Memory is the treasury and guardian of all things. – Cicero
What does that mean?
A treasury is the place where you keep your treasures, all those things you value. The quote says, in part, that that is one of the jobs of our memory.
It also says that our memory is the guardian of all things. Well, what good is a treasury without a guard? But I think it goes a little deeper than simply watching over our favorite memories.
Looking at it from the other direction, our memories are a treasury not only of the things we love, but also of the lessons we have learned. And remembering these things can be important.
The ability to remember those memories can be very important in critical situations. After all, who wants to make the same mistake twice? Quite a waste of time and effort, right?
Why is remembering things important?
I’d tell you, but I forgot. Seriously, don’t you hate it when you know that you know something, but you just can’t remember it? Does your brain ever play hide-and-seek with you, withholding something important? Do you just flat-out forget? How often would things be different, even a little, if you could remember?
Forgetfulness could cost us a shot at a job, if we can’t remember something the interviewer thinks we should know. It could cost us our job, if we can’t remember where something important or expensive was put or we forget to call the customer and conclude terms of a negotiation. And that’s just on one side of our lives.
Have you ever forgotten a birthday? That can get ugly if you aren’t careful, or if you aren’t quick with an apology and something to placate them. The same for any other inter-personal event, such as wedding anniversaries or other special days in the lives of your friends or family.
Then there is the emotional hit you take when you have to admit you don’t remember something you should. Have you ever had to admit you don’t know why today is a special day for someone else? Have you seen their face fall? How did that make you feel? So, how important is it to remember things? Very!
Where can I apply this in my life?
Recently, I forgot a birthday of a friend. That didn’t go over very well, and much groveling was required to get things back to normal. That got me to thinking about how best to remember things like birthdays. I used to keep track of them on a paper calendar, but I haven’t been doing that for a while.
Remembering is one of the many functions of the mind. However, not all of us are as good at remembering as we are at math or other things. And for some reason, many of us have trouble remembering birthdays, but can remember the lyrics to every song they liked in High School or College. Weird, isn’t it?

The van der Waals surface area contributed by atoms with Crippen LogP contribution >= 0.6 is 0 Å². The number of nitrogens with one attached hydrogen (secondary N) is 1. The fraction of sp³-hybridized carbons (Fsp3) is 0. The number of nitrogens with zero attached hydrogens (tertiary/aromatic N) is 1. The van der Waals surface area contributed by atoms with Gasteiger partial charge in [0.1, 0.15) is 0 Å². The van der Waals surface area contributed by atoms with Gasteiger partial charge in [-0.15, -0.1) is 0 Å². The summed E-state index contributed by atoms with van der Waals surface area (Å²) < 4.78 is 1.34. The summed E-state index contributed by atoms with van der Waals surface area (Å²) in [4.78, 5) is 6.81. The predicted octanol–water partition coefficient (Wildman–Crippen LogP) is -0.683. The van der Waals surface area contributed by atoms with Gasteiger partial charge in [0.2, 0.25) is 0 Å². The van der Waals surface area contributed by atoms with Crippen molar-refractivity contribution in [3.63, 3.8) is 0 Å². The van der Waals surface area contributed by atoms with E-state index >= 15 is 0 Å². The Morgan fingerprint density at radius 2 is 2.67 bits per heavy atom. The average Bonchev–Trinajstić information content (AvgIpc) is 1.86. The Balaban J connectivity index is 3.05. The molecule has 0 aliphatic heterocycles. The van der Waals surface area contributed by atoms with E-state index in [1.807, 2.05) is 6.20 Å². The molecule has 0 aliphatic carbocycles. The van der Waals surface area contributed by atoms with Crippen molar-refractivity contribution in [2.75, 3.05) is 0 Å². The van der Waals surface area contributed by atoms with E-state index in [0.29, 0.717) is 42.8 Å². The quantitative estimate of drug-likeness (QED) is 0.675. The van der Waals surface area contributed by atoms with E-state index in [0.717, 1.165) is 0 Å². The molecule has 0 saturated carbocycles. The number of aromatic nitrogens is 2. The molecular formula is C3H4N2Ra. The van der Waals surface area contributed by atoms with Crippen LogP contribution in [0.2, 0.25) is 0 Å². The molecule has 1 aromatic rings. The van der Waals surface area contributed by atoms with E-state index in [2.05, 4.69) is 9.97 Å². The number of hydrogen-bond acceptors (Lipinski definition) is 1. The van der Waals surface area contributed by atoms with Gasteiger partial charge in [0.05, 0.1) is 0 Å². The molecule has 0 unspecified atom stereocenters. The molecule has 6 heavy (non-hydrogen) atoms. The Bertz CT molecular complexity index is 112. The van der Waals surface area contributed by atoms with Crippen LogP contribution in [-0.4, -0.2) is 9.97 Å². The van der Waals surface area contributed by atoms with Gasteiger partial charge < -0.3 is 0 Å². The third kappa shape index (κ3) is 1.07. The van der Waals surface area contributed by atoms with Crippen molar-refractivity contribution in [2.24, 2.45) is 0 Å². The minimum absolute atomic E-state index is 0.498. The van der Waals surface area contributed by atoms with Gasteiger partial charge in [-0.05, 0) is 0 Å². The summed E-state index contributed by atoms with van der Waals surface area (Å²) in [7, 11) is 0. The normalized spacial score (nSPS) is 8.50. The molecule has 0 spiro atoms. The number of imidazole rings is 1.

For those who have no difficulty remembering, this post probably isn’t going to have much for you. For everyone else, there may be some tips which help you, and you may have some ideas I haven’t seen or thought of yet. Please feel free to add any thoughts or ideas you may have in the comments section below.
Things I have done are the usual basics. I use paper to help me remember things, usually lists or other short-term things. For things which will take longer to complete, or where losing them might cause me to have to spend a great deal of time recreating them, I often use a text editor and print the list, and reprint it if I ever lose it.
Which brings us to all the useful things we can do with modern technology. If you use a phone, a tablet, a laptop, or a computer, there is no reason to forget anything. You should get reminders from any or all of these devices, especially given the way everything interconnects these days.
Which only serves to point out the weak point in any strategy or plan. The human. The only way a list or our technology can remind us is if first we capture the data. Your phone can’t remind you that tomorrow is your step-mom’s birthday if it isn’t in your phone. Your grocery list can’t remind you to get more chocolate if you don’t write it down, right?
What methods do you use to remember things, from frequent things to those once-a-year events? How do you capture them? Where do you capture them? How do you remind yourself? Does the string-on-the-finger trick work for you, or do you just stare it it, trying to remember why you tied it on in the first place?
What do you tend to forget most often, and what can you do to help remember these things? What are you going to do to make sure this happens? After all, this isn’t a purely intellectual issue, it has real-world consequences. Don’t vow to take action later, get started on it right now.
After all, you might not remember to do it later.